The Man From U.N.C.L.E.
It’s post-WWII and in the middle of the Cold War. Super-smooth U.S. spy Napoleon Solo (Henry Cavill) begins with his mission to extract a German mechanic, Gaby Teller (Alicia Vikander) out of East Berlin. The problem is Soviet spy Illya Kuryakin (Armie Hammer) wants her too. While they manage to flee from the Soviet, Solo soon finds himself paired up with Kuryakin when their two governments decide to team up to prevent an international criminal organization from obtaining a nuclear bomb. They need Teller to find her German scientist father in Italy, who they believe is kidnapped by a wickedly, wealthy Italian shipping company heiress (Elizabeth Debicki) and being forced to complete building the bomb. Will the two be able to put aside their differences and prevent the destruction of the world?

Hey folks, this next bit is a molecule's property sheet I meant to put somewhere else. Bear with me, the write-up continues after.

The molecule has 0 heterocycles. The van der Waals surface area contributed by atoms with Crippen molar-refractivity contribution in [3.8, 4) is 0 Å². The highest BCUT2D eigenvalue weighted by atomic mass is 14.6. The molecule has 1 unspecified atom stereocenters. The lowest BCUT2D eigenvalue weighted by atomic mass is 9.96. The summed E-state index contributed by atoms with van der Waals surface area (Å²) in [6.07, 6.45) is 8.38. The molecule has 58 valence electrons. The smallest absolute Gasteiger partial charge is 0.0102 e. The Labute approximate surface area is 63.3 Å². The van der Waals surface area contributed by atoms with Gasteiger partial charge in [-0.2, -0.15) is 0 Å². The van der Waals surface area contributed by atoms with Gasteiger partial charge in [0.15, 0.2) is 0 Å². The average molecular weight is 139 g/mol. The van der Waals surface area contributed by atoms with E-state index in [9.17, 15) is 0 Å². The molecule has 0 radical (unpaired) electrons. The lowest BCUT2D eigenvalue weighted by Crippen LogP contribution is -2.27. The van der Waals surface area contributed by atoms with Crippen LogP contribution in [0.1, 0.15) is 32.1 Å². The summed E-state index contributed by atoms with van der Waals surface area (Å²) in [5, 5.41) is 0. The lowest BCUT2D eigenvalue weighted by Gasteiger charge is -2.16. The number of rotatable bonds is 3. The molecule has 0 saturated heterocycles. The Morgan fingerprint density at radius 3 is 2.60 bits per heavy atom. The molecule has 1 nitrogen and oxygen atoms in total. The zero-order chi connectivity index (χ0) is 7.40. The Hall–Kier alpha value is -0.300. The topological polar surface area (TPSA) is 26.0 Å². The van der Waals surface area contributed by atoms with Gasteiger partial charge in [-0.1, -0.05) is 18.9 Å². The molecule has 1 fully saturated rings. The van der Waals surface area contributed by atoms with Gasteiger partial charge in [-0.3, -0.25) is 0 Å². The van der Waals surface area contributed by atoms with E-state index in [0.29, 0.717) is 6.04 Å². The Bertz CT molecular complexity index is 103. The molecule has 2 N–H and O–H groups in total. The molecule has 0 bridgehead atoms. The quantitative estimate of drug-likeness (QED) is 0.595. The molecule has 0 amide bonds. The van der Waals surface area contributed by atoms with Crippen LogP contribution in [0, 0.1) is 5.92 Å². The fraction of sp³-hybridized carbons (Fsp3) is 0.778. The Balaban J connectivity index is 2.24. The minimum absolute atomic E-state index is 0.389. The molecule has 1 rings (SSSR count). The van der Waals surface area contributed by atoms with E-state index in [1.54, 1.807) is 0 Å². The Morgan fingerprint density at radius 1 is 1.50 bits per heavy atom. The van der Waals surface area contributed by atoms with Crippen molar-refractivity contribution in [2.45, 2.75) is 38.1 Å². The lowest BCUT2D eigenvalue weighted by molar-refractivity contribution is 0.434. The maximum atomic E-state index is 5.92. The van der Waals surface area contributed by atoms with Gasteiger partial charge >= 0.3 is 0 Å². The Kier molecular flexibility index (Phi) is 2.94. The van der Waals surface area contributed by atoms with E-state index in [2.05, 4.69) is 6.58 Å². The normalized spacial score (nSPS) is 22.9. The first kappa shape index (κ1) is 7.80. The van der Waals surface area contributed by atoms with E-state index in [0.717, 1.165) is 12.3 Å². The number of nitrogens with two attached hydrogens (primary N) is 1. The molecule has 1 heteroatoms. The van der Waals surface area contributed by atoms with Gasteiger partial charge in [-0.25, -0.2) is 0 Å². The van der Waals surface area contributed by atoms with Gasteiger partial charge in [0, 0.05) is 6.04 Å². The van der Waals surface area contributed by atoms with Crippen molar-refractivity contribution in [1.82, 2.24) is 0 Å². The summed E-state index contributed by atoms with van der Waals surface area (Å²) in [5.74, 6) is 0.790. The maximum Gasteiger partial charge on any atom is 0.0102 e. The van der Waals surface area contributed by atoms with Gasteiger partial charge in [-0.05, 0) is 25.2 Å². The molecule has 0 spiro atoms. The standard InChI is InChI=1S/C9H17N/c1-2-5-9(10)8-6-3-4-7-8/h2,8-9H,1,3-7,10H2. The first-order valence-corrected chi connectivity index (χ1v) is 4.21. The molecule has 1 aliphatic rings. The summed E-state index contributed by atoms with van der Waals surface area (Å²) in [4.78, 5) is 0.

There’s nothing wrong with The Man from U.N.C.L.E. but there’s also nothing all that special about the movie. The two spies have the standard mismatched buddy formula down, the spy story has the “twists” and “reveals” there too, but it’s all been done before (especially this year with the recent releases of Kingsman, Spy, and M:I5) Furthermore the movie doesn’t have any memorable action sequences, including the anticlimactic climax that seemingly ends twice before actually concluding. (And with that being said, the movie does feel too long, despite the nice sprinkling of dry-humor throughout.) Also what doesn’t help is the miscasting of Henry Cavill. He has the look down pat and delivers the lines smoothly, but he winds up being rather dull, failing to pop as the James Bond-type. It probably would have been better if Armie Hammer and him had switched roles, even though Hammer’s performance is one of the film’s highlights. Overall, if you’ve seen Mission: Impossible Rogue Nation already and want more, this will do the trick, but it’s definitely not a must-see.